My study focussed on recent temporal changes to try to identify of the current status of the Atlantic puffin population on Jersey. Assuming that climate change may play an important role for the puffin’s decline, temperature was correlated to the population size.

The methodology used to estimate the number of puffins between 1911- 1915 is undocumented and unlikely to be based on scientific evidence. However, the records of the high numbers in 1911-1914 and the drastic decline in 1915 were both collected by the same person (Roderick Dobson). Therefore, although the accuracy of the exact numbers is questionable, it can be assumed that there were high numbers of puffins present at Jersey, which then had a drastic decline. The reason for such a dramatic decline within only four years remains unknown. It is clear though that Jersey has never seen numbers of puffins like that again.

Due to a higher human population-density on Jersey, the puffin’s distribution might be restricted by invasive predators and by human presence. Brown rat began occurring on this island in the 18th Century, the black rat was introduced in Roman times. Avoiding pressure from rats, the puffins on Jersey may have become restricted to breed on sites which invasive mammalian predators find harder to access. These alternative breeding sites are small and poor-quality, areas like gaps along the cliffs instead of the commonly used burrows on cliff-tops.

Although the puffin is considered a flagship species of the Channel Islands, they have not been studied sufficiently and very little is known about their local ecology. The causes for the puffins’ decline on Jersey are still not fully identified. Although this analysis did not show any correlation to it, climate change as a factor should not be neglected as a potential main reason for the puffins’ decline in the English Channel. While the puffin might have resisted any single factor causing pressure on its population, the combination of all these factors together may be the causation for the eventual decline. Anthropologically disturbed areas, invasive mammalian predators, rising temperatures, decline in prey availability, and change in available fish species… summing up these factors – they were tough enough to effect the puffin’s population in the end.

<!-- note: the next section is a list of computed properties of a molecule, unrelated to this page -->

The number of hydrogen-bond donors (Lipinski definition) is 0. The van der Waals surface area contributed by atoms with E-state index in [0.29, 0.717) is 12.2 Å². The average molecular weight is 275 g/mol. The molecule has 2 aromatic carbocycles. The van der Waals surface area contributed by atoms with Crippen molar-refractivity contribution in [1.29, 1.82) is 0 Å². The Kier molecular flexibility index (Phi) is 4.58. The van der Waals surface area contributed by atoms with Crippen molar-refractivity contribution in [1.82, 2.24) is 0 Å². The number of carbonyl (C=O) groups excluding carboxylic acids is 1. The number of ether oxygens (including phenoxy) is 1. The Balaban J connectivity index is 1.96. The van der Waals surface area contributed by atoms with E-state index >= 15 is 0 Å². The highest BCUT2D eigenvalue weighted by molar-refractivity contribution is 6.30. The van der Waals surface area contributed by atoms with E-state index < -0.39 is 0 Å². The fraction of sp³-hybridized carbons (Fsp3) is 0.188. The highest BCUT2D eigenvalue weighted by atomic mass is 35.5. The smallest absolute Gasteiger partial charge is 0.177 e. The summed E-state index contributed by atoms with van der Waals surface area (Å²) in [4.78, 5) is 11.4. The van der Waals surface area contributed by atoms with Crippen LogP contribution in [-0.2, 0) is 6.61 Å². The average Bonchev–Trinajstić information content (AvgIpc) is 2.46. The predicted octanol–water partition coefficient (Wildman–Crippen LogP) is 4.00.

With few actions taken, or possibly even feasible, to conserve the colony on Jersey, effort should be put into the puffins’ conservation throughout the Channel Islands, to prevent the same fate on the other islands as is happening on Jersey, where the puffin will, sadly, be extinct soon.


This assessment was written for the module “Invasive Species and other Drivers of Distribution Change” as part of the Master of Science class “Animal Behaviour: Applications for Conservation” at Anglia Ruskin University, Cambridge. I am grateful to Paul Aked, senior Meteorologist at the Meteorological Section of the Department of the Environment, Jersey for providing me with data on climate.

The puffin photos used here were taken in Iceland by Nicolas Guillod.

The full report Last chance to see? Analysis of temporal changes of the Atlantic puffin (Fratercula arctica) population at Jersey, Channel Islands can be read here

Kaja Heising, MSc Animal Behaviour: Applications for Conservation, Anglia Ruskin University, Cambridge